In A Wolf After My Own Heart by Mary Janice Davidson, shifter Oz Adway has gone from being an accountant to the equivalent of a shifter social worker for the Interspecies Placement Agency. While tracking down a recently orphaned bear cub named Sally, he meets human Lila Kai, who had taken Sally in.
I did something I think I’ve only done one other time since I started reviewing for HJ years ago, and that was mark this as a Did-Not-Finish. I tried to get through it, I honestly did. I even put it down, read two more books, came back to it, and I still couldn’t force myself to get past the first seventeen percent of it.
My main issue is the writing style. Some people may be able to deal with it, but I found that it just gave me a headache. There are multiple points where there are continuous run-on sentences that last almost half a page, sometimes broken up by things in parenthesis. It was even worse when it was broken up like that, because it made it very choppy. I’ll provide an example.
He had her, he had the cub’s scent, he had to
(make her safe)
do his job, he had to
(keep her safe)
and that was fine, he could and he would but then
The big noisysmellything bit him and sent him tumbling and here came the Stable so he crouched down down down
(don’t see me)…
That sentence goes on longer, but I think you get it. There’s an incredible overuse of parenthesis, most of which aren’t necessary, such as in this sentence
Which was a switch from earlier, when she’d been carrying boxes and mistimed the swing (Ow, God damn it!).
Then a character is introduced and she’s referred to multiple times as “the small old (?) woman”, or “the elderly (?) woman”. Is the author asking the reader if the woman is old? Does she not know herself? I don’t feel like readers should have to guess if the woman is elderly or not. There’s this sentence that refers to older women in general, once again with the question mark:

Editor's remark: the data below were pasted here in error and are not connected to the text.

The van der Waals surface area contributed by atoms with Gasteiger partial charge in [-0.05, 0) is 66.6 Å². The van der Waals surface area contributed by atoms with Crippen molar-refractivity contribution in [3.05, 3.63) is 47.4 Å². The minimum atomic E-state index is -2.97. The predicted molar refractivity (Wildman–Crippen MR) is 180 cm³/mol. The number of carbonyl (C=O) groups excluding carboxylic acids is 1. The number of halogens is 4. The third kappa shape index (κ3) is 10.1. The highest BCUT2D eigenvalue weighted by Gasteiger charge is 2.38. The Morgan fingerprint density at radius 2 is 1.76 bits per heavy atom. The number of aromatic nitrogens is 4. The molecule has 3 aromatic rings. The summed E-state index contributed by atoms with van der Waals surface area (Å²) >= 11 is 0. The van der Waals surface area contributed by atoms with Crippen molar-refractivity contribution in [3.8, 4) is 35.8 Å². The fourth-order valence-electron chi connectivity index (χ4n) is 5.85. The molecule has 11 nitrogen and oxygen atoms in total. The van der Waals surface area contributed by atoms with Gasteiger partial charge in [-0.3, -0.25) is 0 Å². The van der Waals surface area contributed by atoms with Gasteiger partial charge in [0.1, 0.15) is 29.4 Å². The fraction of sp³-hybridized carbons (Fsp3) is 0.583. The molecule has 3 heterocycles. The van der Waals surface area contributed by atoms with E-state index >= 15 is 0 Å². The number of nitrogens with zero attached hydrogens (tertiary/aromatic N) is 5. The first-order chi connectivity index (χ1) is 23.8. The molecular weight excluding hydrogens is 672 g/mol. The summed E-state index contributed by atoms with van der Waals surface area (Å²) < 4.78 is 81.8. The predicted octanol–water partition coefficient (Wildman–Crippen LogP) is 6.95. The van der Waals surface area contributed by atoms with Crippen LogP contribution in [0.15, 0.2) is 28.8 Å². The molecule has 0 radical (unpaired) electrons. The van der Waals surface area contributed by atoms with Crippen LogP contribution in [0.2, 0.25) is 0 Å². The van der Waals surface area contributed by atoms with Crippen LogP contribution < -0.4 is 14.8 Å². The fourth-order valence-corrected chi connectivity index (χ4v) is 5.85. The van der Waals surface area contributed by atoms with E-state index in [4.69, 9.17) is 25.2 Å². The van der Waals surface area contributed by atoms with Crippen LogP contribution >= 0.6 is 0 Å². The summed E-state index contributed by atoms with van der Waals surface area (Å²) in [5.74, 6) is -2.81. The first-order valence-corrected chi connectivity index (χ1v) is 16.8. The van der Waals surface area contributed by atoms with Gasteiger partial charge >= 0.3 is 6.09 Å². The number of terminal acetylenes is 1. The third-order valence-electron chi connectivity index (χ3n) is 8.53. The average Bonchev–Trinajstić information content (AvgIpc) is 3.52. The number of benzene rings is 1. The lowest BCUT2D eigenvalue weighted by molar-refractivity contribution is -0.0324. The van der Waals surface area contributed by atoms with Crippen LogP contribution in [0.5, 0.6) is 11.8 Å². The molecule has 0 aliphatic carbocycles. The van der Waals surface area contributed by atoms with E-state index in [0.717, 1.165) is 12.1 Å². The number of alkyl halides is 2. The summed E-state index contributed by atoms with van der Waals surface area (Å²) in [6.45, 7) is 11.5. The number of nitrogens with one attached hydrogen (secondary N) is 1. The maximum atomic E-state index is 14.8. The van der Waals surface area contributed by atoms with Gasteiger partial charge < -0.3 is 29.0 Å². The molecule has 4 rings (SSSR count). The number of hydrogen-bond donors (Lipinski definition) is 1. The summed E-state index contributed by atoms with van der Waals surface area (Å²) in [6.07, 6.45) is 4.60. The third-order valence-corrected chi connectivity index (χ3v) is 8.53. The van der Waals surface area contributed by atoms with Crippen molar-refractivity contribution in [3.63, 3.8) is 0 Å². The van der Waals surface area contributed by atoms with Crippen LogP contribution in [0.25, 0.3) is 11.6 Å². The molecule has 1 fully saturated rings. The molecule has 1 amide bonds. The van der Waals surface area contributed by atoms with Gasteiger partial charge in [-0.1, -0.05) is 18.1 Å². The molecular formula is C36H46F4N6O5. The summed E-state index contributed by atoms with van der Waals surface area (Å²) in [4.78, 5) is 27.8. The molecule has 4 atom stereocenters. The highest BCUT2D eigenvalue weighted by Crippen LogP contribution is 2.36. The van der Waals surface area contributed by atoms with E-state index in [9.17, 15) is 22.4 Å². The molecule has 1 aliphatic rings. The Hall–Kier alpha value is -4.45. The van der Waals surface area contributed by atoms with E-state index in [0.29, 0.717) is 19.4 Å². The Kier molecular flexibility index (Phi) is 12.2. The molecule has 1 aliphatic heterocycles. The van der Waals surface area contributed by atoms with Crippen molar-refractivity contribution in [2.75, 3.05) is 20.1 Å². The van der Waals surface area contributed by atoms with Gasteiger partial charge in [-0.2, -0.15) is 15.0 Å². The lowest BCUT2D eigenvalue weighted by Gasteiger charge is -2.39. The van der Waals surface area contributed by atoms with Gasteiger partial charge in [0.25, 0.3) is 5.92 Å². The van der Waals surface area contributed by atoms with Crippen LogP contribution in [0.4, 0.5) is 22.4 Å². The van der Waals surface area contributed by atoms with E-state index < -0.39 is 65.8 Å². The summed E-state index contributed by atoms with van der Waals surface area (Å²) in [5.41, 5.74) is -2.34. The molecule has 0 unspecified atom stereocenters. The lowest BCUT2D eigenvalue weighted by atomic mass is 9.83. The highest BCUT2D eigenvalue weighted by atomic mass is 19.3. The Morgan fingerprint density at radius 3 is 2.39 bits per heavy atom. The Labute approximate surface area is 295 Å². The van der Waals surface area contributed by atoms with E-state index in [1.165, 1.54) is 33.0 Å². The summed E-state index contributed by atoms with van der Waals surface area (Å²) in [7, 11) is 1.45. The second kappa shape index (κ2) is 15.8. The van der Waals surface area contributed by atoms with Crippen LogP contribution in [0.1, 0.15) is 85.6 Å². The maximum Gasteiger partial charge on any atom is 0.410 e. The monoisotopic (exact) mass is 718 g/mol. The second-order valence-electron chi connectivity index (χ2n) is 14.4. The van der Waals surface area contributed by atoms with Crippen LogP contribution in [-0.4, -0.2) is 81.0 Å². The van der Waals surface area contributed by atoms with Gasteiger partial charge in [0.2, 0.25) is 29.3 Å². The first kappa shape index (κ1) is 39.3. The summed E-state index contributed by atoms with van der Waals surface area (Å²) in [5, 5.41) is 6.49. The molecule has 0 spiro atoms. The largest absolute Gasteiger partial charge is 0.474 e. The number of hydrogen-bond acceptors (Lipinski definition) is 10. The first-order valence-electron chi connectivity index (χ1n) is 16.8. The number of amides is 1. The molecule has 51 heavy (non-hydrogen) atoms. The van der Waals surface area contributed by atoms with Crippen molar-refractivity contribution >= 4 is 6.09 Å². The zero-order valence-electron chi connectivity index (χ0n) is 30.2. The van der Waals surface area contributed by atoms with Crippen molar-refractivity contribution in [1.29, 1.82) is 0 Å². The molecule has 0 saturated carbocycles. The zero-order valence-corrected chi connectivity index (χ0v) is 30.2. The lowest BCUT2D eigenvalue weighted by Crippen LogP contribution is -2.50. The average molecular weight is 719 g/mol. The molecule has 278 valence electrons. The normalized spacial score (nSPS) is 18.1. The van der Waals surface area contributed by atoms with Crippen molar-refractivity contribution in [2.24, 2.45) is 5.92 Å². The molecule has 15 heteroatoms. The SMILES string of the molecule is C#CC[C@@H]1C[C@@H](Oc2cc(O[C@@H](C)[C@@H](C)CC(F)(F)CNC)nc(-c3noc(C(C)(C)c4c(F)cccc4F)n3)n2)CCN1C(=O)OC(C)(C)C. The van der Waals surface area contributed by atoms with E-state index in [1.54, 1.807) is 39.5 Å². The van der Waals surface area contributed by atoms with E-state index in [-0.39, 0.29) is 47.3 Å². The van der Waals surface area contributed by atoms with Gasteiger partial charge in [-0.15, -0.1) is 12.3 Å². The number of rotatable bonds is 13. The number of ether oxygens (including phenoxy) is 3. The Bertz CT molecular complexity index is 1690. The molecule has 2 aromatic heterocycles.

Then, because little old (?) ladies weren’t usually cool with blasphemy, Lila added, “Sorry. You surprised me.”
I’ve only reviewed one other book by this author, and that was back in 2016. Looking back at that review, I had an issue with the writing style in that one, too. I was at least able to make it through that book, unlike this one. Since this was an advanced copy some things, such as the massive run-on sentences, may be corrected before publication, but I obviously can’t guarantee that.
The blurb says calls it a “hilarious story” but I didn’t find anything funny in the seventeen percent of the book that I managed to get through. Instead, I found it to be very choppy and frustrating to read. I hate to quit on a book, but I just couldn’t force myself to go any further than I did.
Publication: February 23, 2021 | Sourcebooks Casablanca | BeWere My Heart #2
Oz Adway is a rare breed: an accountant who wants to get dirty. And, by the way, a wolf shifter working for the Interspecies Placement Agency. Bored with his safe office job, he volunteers to find runaway bear cub Sally Smalls, recently orphaned by a plane crash. Piece of cake, right? Unfortunately, Sally’s taken refuge with “ordinary” human Lila Kai, a reluctant guardian who has no idea what’s going on, but will destroy anyone who tries to take the cub. Not that it matters. Oz is not about to let a gorgeous Stable jeopardize his career move.
As for Lila, she knows something’s different about the sexy weirdo who keeps popping up in the wrong place at the right time. She’s determined to figure out what, regardless of the escalating threats to her safety and Oz’s distracting hotness. She didn’t move into a cursed house and take in a werebear just to run when things get complicated. Together, Oz and Lila will prevail! But only if they can keep their hands off each other…
Put away your pocket protectors: This hilarious story includes a nerdy shifter accountant with a bad-boy side, a fiercely protective human heroine, and a baby bear cub that will make every reader sigh in cuteness.